RI tennis great Einsiedler finds new passion on court

Posted 4/13/23

Ironically the greatest tennis player in the history of Pilgrim High School and one of the most accomplished players in the history of Rhode Island high school tennis started his high school athletic …

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RI tennis great Einsiedler finds new passion on court


Ironically the greatest tennis player in the history of Pilgrim High School and one of the most accomplished players in the history of Rhode Island high school tennis started his high school athletic career as a baseball player.

 “I actually played baseball my freshman year at Pilgrim,” related Charlie Einsiedler, the 1971 Pilgrim grad who by his senior year at Pilgrim had become a three-time state singles tennis champion.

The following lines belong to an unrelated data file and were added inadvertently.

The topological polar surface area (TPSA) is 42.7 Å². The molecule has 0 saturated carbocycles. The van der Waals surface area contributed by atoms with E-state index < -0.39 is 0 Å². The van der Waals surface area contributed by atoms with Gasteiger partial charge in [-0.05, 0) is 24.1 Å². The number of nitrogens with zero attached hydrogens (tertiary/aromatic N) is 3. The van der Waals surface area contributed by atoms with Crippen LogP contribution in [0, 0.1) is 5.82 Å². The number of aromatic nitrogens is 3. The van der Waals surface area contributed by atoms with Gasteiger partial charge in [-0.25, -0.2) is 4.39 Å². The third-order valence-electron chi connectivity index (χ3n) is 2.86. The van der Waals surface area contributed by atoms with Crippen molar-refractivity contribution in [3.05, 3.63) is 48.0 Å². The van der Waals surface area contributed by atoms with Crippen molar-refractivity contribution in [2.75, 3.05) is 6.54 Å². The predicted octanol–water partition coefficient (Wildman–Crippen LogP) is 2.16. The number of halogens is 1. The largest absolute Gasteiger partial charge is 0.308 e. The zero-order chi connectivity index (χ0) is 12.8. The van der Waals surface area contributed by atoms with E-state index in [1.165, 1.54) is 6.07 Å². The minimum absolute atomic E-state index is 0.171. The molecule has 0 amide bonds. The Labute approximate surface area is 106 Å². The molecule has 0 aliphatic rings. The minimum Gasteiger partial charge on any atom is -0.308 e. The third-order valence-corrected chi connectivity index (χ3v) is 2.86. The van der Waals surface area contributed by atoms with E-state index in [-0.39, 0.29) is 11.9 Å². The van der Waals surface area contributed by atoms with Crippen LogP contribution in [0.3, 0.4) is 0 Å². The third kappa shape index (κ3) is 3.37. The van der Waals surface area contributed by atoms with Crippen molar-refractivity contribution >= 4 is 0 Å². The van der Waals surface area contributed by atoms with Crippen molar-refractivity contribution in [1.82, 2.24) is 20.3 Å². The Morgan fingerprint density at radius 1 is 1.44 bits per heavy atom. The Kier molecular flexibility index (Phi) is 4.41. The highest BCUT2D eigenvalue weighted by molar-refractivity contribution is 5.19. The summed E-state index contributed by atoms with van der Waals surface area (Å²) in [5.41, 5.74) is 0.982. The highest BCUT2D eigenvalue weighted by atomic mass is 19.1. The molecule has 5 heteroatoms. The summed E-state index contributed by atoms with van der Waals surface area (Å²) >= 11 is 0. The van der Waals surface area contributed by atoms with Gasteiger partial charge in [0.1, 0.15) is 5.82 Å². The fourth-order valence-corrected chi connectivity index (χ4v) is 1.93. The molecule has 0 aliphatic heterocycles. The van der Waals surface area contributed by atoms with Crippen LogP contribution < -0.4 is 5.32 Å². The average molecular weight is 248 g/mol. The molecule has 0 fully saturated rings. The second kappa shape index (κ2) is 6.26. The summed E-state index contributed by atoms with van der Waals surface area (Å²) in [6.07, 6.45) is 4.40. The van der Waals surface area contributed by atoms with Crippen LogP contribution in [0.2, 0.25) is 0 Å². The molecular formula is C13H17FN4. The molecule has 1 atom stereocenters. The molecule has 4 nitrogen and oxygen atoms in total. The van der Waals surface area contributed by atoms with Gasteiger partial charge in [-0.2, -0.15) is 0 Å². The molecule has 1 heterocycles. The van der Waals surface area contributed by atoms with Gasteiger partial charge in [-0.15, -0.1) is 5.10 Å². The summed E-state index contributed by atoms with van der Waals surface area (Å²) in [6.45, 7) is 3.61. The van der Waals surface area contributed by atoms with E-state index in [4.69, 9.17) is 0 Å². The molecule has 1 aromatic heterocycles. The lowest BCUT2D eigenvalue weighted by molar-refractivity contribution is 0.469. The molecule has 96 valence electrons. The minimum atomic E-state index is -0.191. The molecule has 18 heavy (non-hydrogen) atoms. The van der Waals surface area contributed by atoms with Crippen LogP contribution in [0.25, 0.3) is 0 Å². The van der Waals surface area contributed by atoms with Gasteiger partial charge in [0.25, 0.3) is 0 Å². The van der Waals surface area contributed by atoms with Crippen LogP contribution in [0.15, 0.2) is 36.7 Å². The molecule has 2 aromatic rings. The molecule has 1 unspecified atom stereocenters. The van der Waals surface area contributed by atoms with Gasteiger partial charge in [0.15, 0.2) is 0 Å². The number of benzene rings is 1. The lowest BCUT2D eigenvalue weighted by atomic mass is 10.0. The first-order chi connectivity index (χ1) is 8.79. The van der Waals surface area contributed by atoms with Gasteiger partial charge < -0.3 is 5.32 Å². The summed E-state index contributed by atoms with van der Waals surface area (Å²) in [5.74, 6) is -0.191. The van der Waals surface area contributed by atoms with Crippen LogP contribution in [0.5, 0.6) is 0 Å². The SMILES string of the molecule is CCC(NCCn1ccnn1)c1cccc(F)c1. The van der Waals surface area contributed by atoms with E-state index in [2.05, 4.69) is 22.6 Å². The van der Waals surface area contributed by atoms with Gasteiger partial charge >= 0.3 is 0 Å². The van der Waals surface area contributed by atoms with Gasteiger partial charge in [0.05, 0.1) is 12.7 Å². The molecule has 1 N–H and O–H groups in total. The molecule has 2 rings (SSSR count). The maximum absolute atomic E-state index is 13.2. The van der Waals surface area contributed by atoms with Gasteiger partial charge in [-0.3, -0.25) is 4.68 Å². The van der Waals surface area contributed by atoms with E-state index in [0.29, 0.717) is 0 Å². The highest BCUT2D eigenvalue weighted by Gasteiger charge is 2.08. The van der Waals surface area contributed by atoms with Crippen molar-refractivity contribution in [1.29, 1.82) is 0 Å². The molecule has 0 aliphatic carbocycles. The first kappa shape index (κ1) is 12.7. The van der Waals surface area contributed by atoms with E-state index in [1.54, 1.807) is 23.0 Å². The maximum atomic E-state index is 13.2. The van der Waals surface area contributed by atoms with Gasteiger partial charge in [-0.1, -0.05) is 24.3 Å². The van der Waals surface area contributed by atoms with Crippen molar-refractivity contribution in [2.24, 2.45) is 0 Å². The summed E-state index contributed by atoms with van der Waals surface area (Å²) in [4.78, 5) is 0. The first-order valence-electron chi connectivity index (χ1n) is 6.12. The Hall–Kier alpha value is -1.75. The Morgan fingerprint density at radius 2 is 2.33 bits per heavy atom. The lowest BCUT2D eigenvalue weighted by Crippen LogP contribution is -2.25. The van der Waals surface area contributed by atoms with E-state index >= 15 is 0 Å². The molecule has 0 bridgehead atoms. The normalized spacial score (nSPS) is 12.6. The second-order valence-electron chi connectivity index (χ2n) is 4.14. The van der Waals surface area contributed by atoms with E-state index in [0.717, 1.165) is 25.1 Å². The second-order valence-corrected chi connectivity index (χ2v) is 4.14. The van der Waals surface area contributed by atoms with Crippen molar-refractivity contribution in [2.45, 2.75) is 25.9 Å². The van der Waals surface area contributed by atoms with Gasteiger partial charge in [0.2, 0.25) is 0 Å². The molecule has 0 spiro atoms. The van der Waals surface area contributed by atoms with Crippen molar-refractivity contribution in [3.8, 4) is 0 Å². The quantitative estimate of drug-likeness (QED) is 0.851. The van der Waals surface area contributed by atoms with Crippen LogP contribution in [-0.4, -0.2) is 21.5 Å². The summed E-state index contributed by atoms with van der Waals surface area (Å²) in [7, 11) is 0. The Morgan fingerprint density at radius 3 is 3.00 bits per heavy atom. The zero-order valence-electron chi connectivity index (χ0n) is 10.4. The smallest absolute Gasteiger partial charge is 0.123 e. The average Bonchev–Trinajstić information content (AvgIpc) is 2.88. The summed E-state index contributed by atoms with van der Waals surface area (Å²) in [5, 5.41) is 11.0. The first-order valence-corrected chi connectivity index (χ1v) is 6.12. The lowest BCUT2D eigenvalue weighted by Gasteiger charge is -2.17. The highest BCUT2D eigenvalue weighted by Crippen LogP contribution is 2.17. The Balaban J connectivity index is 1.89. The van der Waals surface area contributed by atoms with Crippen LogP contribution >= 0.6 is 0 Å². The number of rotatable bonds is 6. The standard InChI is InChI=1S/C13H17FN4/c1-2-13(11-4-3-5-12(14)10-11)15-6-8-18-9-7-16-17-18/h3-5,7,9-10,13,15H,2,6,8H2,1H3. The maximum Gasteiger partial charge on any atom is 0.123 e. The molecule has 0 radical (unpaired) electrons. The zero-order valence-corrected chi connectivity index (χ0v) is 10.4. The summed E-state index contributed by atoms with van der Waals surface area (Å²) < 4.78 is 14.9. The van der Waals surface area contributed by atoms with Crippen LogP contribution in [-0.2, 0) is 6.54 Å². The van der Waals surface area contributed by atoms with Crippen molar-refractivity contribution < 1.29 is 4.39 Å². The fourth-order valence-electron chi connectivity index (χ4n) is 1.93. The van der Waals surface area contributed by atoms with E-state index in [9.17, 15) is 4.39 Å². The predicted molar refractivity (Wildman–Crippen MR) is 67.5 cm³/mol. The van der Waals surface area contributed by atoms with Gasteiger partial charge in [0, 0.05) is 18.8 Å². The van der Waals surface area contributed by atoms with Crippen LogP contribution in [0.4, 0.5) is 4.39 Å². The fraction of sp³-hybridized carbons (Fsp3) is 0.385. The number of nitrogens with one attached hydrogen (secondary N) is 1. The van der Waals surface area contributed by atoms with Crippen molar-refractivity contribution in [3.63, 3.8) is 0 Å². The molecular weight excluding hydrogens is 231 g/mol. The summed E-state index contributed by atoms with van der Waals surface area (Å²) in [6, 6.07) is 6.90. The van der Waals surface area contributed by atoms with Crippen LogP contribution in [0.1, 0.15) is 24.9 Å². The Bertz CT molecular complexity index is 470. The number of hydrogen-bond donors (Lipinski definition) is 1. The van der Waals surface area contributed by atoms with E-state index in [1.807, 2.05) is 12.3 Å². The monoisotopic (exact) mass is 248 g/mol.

“In those days freshmen could not play varsity sports so I played for the Pilgrim freshmen baseball. I had played baseball growing-up and in those days, baseball was big at Pilgrim” Einsiedler said in a recent a phone interview from his home in Falmouth, Maine.

  But while Einsiedler had played Little League baseball growing-up in Warwick, he also was playing tennis. When he was 12 years old, he started working with the late Charlie Swanson, a legendary Rhode Island teaching tennis professional in the 1950s and 60s.

“Charlie Swanson was a giant among men. He taught me so much about tennis and life,” said Einsiedler.

So even though he was one of the star players on the Pilgrim freshman baseball team in the spring of 1968, Einsiedler already had an idea that tennis might be his ticket to the high school spotlight.